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The Evolution of Cyber Protection

More than two decades ago, cyber protection started out as errors and omissions insurance (E&O). As the internet changed, E&O policies grew to include damage caused by viruses, unauthorized access of client information, and so on. More often than not, it was tech-based companies purchasing these policies. As network security expanded into privacy space, other industries began looking for standalone cyber policies that provided protection for network security as well as privacy liability.

Modern Cybersecurity Policies

Today’s cyber protection policies encompass a wide range of services. These include:

  • Errors and Omissions: These claims occur due to errors from services. These can be tech-based services, such as software, or professional services, such as legal or medical aid.
  • Media liability: These claims are the result of advertising based injuries such as infringement of intellectual property, copyrights, or trademarks. They can also include libel and slander.
  • Network Security: These claims relate to network security failures. Such failures can cause exposure or destruction of customer data, virus transmission, and more.
  • Privacy: While many think of privacy claims as a breach of sensitive online data, it can include physical data as well. Some examples would be a lost laptop or files accidentally thrown away.

Cybersecurity Insurance Limits

It is not enough to have cybersecurity insurance. Business owners need to understand what their policy covers as well as its limitations. For example, some policies only provide business interruption coverage if an attack affects your network for a set number of hours. Other items most policies do not cover include:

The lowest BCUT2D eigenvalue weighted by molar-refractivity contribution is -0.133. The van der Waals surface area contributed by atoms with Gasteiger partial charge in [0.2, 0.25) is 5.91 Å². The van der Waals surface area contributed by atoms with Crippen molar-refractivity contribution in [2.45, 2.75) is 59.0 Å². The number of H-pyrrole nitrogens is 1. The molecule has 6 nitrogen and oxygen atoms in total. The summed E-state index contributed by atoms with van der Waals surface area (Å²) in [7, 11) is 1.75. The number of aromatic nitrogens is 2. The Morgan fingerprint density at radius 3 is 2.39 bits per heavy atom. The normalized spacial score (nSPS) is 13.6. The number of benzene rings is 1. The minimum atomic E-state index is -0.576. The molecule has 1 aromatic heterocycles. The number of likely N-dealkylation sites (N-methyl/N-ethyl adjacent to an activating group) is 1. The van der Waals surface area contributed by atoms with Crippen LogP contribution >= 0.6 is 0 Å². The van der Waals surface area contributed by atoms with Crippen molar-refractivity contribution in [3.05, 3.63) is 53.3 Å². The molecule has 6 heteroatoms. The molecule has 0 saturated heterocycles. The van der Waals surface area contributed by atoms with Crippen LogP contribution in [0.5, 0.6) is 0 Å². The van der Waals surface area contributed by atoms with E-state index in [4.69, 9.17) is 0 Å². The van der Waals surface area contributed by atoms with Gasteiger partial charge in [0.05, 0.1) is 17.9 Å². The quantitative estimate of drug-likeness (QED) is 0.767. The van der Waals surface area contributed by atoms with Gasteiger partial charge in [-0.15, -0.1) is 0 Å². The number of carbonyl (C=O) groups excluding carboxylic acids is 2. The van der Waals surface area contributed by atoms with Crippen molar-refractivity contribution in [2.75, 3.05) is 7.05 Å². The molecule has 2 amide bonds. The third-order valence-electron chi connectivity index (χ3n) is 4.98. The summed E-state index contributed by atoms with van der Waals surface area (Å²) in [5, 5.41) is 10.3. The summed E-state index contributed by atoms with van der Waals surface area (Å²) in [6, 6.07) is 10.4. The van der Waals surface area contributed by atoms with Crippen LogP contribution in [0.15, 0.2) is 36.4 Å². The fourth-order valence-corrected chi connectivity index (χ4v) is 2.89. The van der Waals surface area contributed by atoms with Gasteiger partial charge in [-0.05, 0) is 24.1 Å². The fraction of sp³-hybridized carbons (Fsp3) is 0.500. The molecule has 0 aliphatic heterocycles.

• The expense required to improve existing systems.
  • Harm to reputation.
  • Loss of future income. For example, sales may be down after an attack because consumers lost trust in a vendor after a cyber security breach.

With technology constantly changing, businesses cannot afford to leave their cyber data unprotected. To learn more about cyber protection policies, contact us.

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Key Components of Coverage for Construction Businesses

Construction insurance provides a variety of coverages to meet specific needs. This can include a business owner’s policy (BOP), workers’ compensation insurance, commercial vehicle coverage, employment practices liability, and more.

Business Owner’s Insurance (BOP)

This protects your business from legal claims and business interruptions. It often provides general liability and loss of income coverage as well. Some examples of covered events include injuries on your property, property damage, and loss of income due to business interruptions like building or equipment damage.

Workers’ Compensation Insurance

If an employee becomes ill or injured while on the job, they may file a workers’ compensation claim. This type of insurance helps pay for medical bills and lost wages. This type of insurance is mandatory in some states. It protects both the employee and the employer from unexpected medical costs.

Commercial Vehicle Coverage

This is typically an essential coverage for businesses in the construction industry. Your power units are crucial to getting the job done. From parts to theft to liability, protecting them protects you.

Employment Practices Liability

Employment practices liability protects you and your organization from massive exposure to liability in the event that a current or former employee pursues legal action. This legal action can come in many forms, and can prove costly to your bottom line and your reputation without the appropriate resources in place.

Legally Mandated Coverages

The legal requirements for construction coverages vary from state to state. Several factors inform the coverage requirements and costs, including where and when your business operates as well as the total number of employees. Contact The Reilly Company to learn more about construction-specific coverages.